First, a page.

Tutorial: Pop Art Dinosaur
One of my favorite things to do is to combine themes which otherwise seem unrelated, like dinosaurs and pop art. The bright pop art colors and graffiti stencils add extra energy to this dinosaur design, making it a vibrant variation for the reptile fans who climb in your chair.
• Kryvaline light blue face paint
• Kryvaline dark blue face paint
• Kryvaline yellow face paint
• Kryvaline red face paint
• Kryvaline purple face paint
• Paradise orange face paint
• Paradise black face paint
• Diamond FX or Wolfe white face paint
• Diamond FX or Wolfe black face paint
• Small filbert brush
• 1/4-inch flat brush (for letters)
• #5 round brush
• #2 round brush
• #1 Round Brush
• BAM Mini Dots stencil – BAM2035
Begin by outlining the design on the face with white and a #2 round brush. If you’ve created so many dinosaurs that you’re comfortable starting directly with colors, you can do that, but if you’re unsure of where you’d like to place your dinosaur on the face, use white first to outline, because it’s easier to make changes and corrections.
Fill in the areas of solid colors with the small filbert brush and the #5 round brush. If you’re using yellow for the large starburst on the forehead, you can color it in completely and place the red letters on it later. (This is much faster and easier than trying to add the color around the letters, so keep it in mind while you’re making your color choices.)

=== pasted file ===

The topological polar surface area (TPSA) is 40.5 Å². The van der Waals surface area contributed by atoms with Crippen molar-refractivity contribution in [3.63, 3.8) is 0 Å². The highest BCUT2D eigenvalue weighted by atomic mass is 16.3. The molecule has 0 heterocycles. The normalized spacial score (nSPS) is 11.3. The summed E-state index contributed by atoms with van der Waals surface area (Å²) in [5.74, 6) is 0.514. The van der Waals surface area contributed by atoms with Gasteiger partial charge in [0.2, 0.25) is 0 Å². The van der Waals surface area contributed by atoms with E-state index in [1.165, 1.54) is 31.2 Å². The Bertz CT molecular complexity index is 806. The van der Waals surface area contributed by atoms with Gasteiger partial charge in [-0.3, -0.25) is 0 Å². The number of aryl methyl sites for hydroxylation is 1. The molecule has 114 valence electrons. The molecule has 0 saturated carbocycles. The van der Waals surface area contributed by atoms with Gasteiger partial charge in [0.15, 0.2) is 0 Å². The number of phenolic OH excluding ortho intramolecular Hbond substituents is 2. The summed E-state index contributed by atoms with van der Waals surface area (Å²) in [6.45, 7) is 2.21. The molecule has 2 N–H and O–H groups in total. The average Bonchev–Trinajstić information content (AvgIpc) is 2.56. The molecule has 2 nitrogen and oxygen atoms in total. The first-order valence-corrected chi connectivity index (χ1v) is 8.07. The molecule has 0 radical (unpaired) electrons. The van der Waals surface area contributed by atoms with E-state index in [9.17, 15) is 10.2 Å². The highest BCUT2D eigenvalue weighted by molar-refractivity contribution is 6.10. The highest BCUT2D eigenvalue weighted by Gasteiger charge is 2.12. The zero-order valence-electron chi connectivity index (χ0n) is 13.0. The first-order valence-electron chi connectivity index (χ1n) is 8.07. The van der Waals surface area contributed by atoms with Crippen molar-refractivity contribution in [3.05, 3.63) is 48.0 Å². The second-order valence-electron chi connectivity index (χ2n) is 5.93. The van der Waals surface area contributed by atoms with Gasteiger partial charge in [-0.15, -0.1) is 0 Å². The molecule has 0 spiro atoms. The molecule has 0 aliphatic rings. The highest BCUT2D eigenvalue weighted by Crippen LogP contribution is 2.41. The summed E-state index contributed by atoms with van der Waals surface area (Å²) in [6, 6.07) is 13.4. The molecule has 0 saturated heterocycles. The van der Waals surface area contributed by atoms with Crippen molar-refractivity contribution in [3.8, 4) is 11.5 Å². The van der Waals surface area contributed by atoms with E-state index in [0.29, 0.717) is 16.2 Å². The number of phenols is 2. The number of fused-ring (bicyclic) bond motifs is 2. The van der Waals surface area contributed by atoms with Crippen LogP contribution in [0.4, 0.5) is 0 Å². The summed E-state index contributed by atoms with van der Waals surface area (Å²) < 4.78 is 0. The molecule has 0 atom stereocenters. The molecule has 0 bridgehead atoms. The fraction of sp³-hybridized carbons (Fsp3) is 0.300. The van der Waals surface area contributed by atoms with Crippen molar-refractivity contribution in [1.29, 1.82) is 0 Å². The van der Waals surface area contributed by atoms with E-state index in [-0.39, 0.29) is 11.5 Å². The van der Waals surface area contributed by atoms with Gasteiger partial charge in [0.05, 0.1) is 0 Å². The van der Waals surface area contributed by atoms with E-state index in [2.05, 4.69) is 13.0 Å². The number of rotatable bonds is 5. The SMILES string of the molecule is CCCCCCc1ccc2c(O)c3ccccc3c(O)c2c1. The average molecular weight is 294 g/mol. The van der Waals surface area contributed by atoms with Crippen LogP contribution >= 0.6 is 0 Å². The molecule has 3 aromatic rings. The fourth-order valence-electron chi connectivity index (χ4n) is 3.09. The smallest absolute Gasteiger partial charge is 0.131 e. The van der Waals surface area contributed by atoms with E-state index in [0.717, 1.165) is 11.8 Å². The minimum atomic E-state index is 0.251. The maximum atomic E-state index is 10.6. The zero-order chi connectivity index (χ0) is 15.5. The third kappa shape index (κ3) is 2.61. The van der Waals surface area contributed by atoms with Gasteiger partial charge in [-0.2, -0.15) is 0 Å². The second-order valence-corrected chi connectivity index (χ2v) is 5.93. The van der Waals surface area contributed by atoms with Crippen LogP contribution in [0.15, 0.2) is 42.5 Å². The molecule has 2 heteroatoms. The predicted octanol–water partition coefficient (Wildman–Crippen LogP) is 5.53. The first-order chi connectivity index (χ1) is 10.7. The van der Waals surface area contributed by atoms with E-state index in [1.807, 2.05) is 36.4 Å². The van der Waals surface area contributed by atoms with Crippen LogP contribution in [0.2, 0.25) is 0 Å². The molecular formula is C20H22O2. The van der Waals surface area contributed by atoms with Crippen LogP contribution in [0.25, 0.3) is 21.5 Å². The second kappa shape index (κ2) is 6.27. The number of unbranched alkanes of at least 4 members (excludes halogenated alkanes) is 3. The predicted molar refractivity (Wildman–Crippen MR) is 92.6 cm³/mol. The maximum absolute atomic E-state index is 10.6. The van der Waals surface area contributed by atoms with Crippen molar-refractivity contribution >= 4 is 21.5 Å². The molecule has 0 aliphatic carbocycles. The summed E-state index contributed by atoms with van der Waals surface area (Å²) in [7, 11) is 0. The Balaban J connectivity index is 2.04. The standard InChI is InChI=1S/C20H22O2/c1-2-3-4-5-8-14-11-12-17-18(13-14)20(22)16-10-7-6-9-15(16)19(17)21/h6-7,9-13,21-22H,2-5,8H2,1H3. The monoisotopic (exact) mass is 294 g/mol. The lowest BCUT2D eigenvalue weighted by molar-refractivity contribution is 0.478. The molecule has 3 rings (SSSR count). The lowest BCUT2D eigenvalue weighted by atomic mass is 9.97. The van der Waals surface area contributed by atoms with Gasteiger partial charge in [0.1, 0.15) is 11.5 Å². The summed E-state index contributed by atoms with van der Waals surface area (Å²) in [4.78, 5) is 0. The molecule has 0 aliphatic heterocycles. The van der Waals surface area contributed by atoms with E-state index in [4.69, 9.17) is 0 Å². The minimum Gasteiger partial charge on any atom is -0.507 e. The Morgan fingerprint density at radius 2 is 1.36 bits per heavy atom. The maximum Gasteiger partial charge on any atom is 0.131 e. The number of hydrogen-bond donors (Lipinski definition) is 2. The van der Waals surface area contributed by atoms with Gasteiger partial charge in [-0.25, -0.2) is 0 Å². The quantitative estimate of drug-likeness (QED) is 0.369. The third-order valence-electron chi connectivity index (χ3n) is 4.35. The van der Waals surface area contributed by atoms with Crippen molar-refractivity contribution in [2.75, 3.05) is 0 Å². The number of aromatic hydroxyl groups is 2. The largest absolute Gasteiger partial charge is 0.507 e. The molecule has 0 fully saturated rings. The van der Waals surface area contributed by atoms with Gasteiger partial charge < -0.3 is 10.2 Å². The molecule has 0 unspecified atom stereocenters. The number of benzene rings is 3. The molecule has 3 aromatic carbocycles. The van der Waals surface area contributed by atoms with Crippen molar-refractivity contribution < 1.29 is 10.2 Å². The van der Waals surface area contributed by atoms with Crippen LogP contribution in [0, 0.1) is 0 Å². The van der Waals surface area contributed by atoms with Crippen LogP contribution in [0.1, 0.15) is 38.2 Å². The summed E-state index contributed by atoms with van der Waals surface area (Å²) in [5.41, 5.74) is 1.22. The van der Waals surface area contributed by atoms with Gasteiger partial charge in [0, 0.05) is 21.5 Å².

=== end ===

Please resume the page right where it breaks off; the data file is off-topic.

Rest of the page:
Use a sponge and stencil to place orange dots on the yellow and purple dots on the blue body of the dinosaur. Place a small yellow eye on the dinosaur’s head, and use your #2 or #1 round brush to add teeth and claws.
The easiest way to make crisp letters for this design is to use a 1/4-inch or 3/8-inch flat brush, because it will give you nice, straight edges and corners. You could do it with a round brush, but it would take longer.
Use your #2 or #1 round brush to add a black outline to the design. Also use one of your smaller round brushes to add the white highlights to the lettering and the dinosaur.
Finally, sponge black over your mini dots stencil around the design. I use my Paradise black for this, because it’s a softer black, and I like the way it looked on the design, but any black will work.
Enjoy your pop art dinosaur!
Beth MacKinney is the owner of and primary face painter for Face Paint Pizzazz in the NW Chicago suburbs. Stop by Clownantics.com for more of her face painting tutorials. Beth also writes for Examiner.com as the Chicago Face Painting Examiner.
By Elizabeth MacKinney on